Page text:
Are Randomized Evaluations the Key to Innovation in Early Childhood Development? Lessons from Latin America

Early Childhood October 26, 2020

Early childhood is a critical period for long-term cognitive and psychosocial development. Developing in a responsive, stimulating, and caring environment is vital for children’s positive development and growth. Conversely, inadequate stimulation, lower opportunities for learning, stunting, anemia, exposure to violence, maternal depression, among others, can stifle children’s development. In Latin America alone,  11 million children under 5 are at risk of poor development. Studies show that differences in socio-economic status result in gaps in cognitive skills during early childhood in several Latin American countries.

Today, COVID-19 has exacerbated threats to young children’s development under lockdowns, economic hardship, caregiver stress, and disruptions to ECD programs and health care and social services. COVID-19 could also, however, provide an opportunity to rethink ECD programs and policies, experiment with new delivery platforms, and make new models more effective. Collaborations between researchers, governments, NGOs, international organizations, and Evidence to Policy Organizations that focus on evidence-generation and innovation to design scalable Early Childhood Development (ECD) programs can hold the key to tackle these challenges.

We suggest that randomized evaluations can – and should – be used to design innovative and scalable early childhood development programs. 

– Why are randomized evaluations effective? 

2019 Nobel Prize in Economics winners, Esther Duflo, Abhijit Banerjee, and Michael Kremer highlighted the promise of the experimental approach to solving daunting policy challenges. Randomized evaluations are a powerful tool to understand which interventions work and to test if programs are as effective at scale, ensuring that they deliver the promised benefits. Not only can they provide answers about whether a specific program is effective in a particular context, but they can also shed light on why the intervention works, thus deepening our knowledge about the causal mechanisms at work. Understanding these mechanisms allows us to draw lessons about human behavior and assess if these interventions could be replicated in new contexts. Following an appropriate framework of analysis, evaluations of interventions around the globe can inform the design of a program in a specific country.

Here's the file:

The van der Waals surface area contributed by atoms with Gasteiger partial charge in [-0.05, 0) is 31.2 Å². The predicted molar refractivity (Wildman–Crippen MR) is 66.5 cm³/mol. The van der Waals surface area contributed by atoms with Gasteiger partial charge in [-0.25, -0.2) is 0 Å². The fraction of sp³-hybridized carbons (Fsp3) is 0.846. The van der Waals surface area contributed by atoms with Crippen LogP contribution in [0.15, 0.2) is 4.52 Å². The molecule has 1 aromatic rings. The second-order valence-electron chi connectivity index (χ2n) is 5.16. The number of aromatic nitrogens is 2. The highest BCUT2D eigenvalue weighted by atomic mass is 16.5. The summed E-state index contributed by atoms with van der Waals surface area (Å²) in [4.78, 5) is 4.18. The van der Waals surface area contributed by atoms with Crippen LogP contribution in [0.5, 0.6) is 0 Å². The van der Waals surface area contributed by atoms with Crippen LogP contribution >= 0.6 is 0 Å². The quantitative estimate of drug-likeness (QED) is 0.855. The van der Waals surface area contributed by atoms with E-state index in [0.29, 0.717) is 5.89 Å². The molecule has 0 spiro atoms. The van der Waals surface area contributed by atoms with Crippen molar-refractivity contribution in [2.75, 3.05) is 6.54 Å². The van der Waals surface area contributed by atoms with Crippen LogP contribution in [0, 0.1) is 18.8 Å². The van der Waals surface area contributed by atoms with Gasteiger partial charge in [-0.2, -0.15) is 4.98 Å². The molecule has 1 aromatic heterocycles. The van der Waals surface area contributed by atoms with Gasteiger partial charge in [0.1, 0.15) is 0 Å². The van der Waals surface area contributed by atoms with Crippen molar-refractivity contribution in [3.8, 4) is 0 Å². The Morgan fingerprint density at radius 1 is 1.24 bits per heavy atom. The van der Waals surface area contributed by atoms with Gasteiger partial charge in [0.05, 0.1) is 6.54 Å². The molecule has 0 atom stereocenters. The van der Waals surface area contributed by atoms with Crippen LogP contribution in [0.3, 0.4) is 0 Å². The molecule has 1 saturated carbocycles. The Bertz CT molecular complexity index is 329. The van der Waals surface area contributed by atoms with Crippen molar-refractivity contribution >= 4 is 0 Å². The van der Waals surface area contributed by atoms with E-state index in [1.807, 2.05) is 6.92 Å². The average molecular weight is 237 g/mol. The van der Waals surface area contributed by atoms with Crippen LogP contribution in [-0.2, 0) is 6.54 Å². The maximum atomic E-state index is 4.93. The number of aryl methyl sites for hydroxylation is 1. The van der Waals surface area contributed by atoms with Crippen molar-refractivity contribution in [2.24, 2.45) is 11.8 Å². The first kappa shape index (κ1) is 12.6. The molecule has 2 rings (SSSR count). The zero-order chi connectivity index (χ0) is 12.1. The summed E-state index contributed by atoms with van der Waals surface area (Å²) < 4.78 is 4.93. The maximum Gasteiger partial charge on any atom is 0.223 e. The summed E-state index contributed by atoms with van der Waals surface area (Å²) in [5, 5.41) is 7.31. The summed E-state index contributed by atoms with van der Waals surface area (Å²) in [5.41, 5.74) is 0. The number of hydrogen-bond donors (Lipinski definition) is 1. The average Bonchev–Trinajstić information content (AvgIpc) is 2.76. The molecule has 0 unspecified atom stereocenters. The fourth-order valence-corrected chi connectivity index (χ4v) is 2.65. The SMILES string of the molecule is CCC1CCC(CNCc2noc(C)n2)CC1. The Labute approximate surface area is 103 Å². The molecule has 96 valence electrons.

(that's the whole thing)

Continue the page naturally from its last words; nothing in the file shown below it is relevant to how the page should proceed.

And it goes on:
– How can randomized evaluations be applied to ECD?

In a complex field such as ECD, we can see how randomized evaluations are helping us to better understand whether the interventions designed and implemented around the world are effective and why. For instance, several randomized evaluations in Latin America, Africa, and Asia have consistently shown that programs that motivate parents to engage in early childhood stimulation activities succeeded in improving parents’ interactions with children, and in turn, enhanced children’s developmental outcomes. Although these interventions are very promising, implementation at scale is still a significant challenge. Taken together, these evaluations shed light on how to move forward: building on previous efforts and innovations, new research should explore variations in the delivery model focusing on improving the quality of implementation at scale and sustain its effects.

– How is randomized evaluation being used in preschool? A few concrete examples

When it comes to early learning opportunities in preschool, though there is a limited number of studies from developing countries, an example from Latin America illustrates how randomized evaluations can generate valuable lessons on how to improve pedagogical practices in the classroom. In Peru, a team of researchers, including J-PAL affiliate Francisco Gallego, tested a cost-effective intervention that relies on a scaffolding approach that tailors activities to children´s ability. Researchers evaluated the impact of an innovative program that changed the pedagogical approach used to teach the existing national mathematics curriculum on preschoolers’ numeracy and ability to recognize shapes. The program used an inquiry- and problem-based learning approach to tailor instruction to preschoolers in Peru. The intervention was found to improve mathematical results of preschoolers. Given that the intervention was implemented during regular school hours, using existing curricula, and relying on current teachers, the results of this evaluation highlight the potential for scalability and a promising path of interventions that aim to change pedagogical practices without changing existing inputs. 

The examples above show us how randomized evaluations are helping to answer specific policy-relevant questions about the interventions evaluated while opening a path to keep innovating to achieve impact at scale.

– The way forward

COVID-19 has disrupted the status quo and demanded innovation and resilience to protect children during this critical period of development. It is inspiring to see how actors in the field of ECD have responded to the crisis and continue to work towards achieving impact at scale. This kind of learning process requires long-term collaborations among governments, researchers, NGOs, international organizations, and Evidence to Policy organizations and thus entails significant coordination challenges. However, the continuous application of lessons learned drawn from this approach can build effective evidence-based programs that have the potential to substantially improve the lives of millions of children in Latin America and the world.